Frank Bryan criticized the 2010 secessionist electoral candidates for running for statewide offices instead of local offices to establish a record. "They want to go to the top immediately with candidates who really don't have a lot of experience in governing." Naylor disagreed, saying "Dennis Steele has done more for the Vermont independence movement in the last six months than anyone has done in the last seven years. The only way you could have that platform is by running for governor."[25]

Gubernatorial candidate Dennis Steele received 0.8 percent of votes cast for that office; Lieutenant Governor candidate Peter Garritano received 4.7 percent. Both ran as independents.[27]

In September 2012 the Vermont Independence Party held its convention inside the Vermont Statehouse.[28][29]


In 2006, John McClaughry, president of Vermont's Institute for Liberty and Community and co-author with Frank Bryan of The Vermont Papers, Recreating Democracy on a Human Scale, told the Los Angeles Times: "This really is a good-natured cult. Intellectually, they've got some horsepower, but mostly this is the whole left-wing litany, seen through an interesting prism." Secession, said McClaughry, "is not going to happen, and no one believes it is going to happen."[30]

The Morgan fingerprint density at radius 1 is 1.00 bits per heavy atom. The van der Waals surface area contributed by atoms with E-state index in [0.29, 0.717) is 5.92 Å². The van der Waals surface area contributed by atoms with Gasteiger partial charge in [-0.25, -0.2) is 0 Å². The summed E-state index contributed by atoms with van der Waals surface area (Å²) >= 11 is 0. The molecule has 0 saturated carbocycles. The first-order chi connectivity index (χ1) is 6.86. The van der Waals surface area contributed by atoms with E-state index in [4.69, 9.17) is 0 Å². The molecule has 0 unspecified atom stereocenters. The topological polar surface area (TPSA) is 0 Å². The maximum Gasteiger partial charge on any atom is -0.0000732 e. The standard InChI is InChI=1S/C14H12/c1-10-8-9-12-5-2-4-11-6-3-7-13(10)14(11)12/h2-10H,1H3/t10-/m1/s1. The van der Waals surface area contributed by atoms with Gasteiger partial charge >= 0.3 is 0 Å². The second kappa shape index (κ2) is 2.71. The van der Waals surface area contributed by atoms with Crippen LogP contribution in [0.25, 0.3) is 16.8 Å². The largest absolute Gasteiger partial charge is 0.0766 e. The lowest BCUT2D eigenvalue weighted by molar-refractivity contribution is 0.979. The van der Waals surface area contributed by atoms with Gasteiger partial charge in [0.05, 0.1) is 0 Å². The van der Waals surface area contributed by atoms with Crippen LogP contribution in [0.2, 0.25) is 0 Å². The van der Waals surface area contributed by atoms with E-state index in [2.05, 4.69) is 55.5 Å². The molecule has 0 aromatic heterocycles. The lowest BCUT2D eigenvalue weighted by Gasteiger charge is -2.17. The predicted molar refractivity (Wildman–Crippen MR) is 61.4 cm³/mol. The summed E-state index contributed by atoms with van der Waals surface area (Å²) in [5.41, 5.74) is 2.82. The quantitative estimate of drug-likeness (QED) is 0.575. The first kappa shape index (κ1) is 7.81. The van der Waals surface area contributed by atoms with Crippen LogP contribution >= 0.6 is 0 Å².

In early 2007, an anonymously written blog, using material published by the Southern Poverty Law Center (SPLC), revealed that some advisory board members had affiliations with Neo-Confederate groups, such as the League of the South (LOS), resulting in internal and public controversy.[31][32] In reaction, SVR co-founder Thomas Naylor told The Vermont Guardian that the organization has no direct link to LOS, except a link on the SVR website, and that SVR is not racist. He told a radio audience: "The SPLC is a well-known McCarthy-style group of mercenaries who routinely engage in ideological smear campaigns on behalf of their wealthy techno-fascist clowns. It's all about money, power, and greed."[33]

However, in response to this controversy, groups such as the Green Mountain Anarchist Collective (GMAC), who were generally favorable to the idea of Vermont secession and an empowered Town Meeting system of self-government, became publicly critical of the organization. GMAC published these misgivings in the Catamount Tavern News; Vermont Secession: The Extreme Right, And Democracy.[unreliable source?]

In early 2008, SPLC did a long article about the group and interviewed Naylor.[34] In July 2008, Naylor asked the League of the South to consider several actions to distance itself from the taint of racism.[35] In October 2009 another SPLC article described the group's ongoing relationship with the League of the South.[36]